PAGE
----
Background: An accurate, noninvasive technique for the diagnosis of coronary disease would be an important advance. We investigated the accuracy of coronary magnetic resonance angiography among patients with suspected coronary disease in a prospective, multicenter study.
Methods: Coronary magnetic resonance angiography was performed during free breathing in 109 patients before elective x-ray coronary angiography, and the results of the two diagnostic procedures were compared.
Results: A total of 636 of 759 proximal and middle segments of coronary arteries (84 percent) were interpretable on magnetic resonance angiography. In these segments, 78 (83 percent) of 94 clinically significant lesions (those with a > or = 50 percent reduction in diameter on x-ray angiography) were also detected by magnetic resonance angiography. Overall, coronary magnetic resonance angiography had an accuracy of 72 percent (95 percent confidence interval, 63 to 81 percent) in diagnosing coronary artery disease. The sensitivity, specificity, and accuracy for patients with disease of the left main coronary artery or three-vessel disease were 100 percent (95 percent confidence interval, 97 to 100 percent), 85 percent (95 percent confidence interval, 78 to 92 percent), and 87 percent (95 percent confidence interval, 81 to 93 percent), respectively. The negative predictive values for any coronary artery disease and for left main artery or three-vessel disease were 81 percent (95 percent confidence interval, 73 to 89 percent) and 100 percent (95 percent confidence interval, 97 to 100 percent), respectively.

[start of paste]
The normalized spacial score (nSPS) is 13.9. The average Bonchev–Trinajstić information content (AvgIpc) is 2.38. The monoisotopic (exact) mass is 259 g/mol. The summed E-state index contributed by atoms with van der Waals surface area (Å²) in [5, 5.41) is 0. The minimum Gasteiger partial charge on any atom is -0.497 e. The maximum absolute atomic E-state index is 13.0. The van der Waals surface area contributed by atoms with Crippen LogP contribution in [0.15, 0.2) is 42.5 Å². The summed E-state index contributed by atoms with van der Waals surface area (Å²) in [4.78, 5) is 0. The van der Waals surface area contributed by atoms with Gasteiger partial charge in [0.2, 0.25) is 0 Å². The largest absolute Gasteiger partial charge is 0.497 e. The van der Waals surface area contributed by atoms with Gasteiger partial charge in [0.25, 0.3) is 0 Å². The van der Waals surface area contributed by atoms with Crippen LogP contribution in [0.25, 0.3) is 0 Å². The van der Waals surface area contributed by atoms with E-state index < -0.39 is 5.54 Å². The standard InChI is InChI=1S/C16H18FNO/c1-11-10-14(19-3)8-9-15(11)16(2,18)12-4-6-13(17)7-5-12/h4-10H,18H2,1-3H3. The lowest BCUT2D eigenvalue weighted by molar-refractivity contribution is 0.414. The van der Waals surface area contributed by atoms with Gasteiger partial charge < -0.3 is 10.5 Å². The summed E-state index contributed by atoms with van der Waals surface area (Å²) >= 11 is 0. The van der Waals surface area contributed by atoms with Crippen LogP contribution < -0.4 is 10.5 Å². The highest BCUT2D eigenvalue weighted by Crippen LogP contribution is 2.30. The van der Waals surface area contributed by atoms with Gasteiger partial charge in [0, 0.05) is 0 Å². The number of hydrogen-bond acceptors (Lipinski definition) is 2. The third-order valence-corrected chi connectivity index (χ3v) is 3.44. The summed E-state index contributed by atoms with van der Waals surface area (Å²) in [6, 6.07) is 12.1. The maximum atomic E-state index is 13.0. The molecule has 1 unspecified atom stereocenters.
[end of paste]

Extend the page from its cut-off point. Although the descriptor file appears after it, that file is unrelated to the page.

Conclusions: Among patients referred for their first x-ray coronary angiogram, three-dimensional coronary magnetic resonance angiography allows for the accurate detection of coronary artery disease of the proximal and middle segments. This noninvasive approach reliably identifies (or rules out) left main coronary artery or three-vessel disease.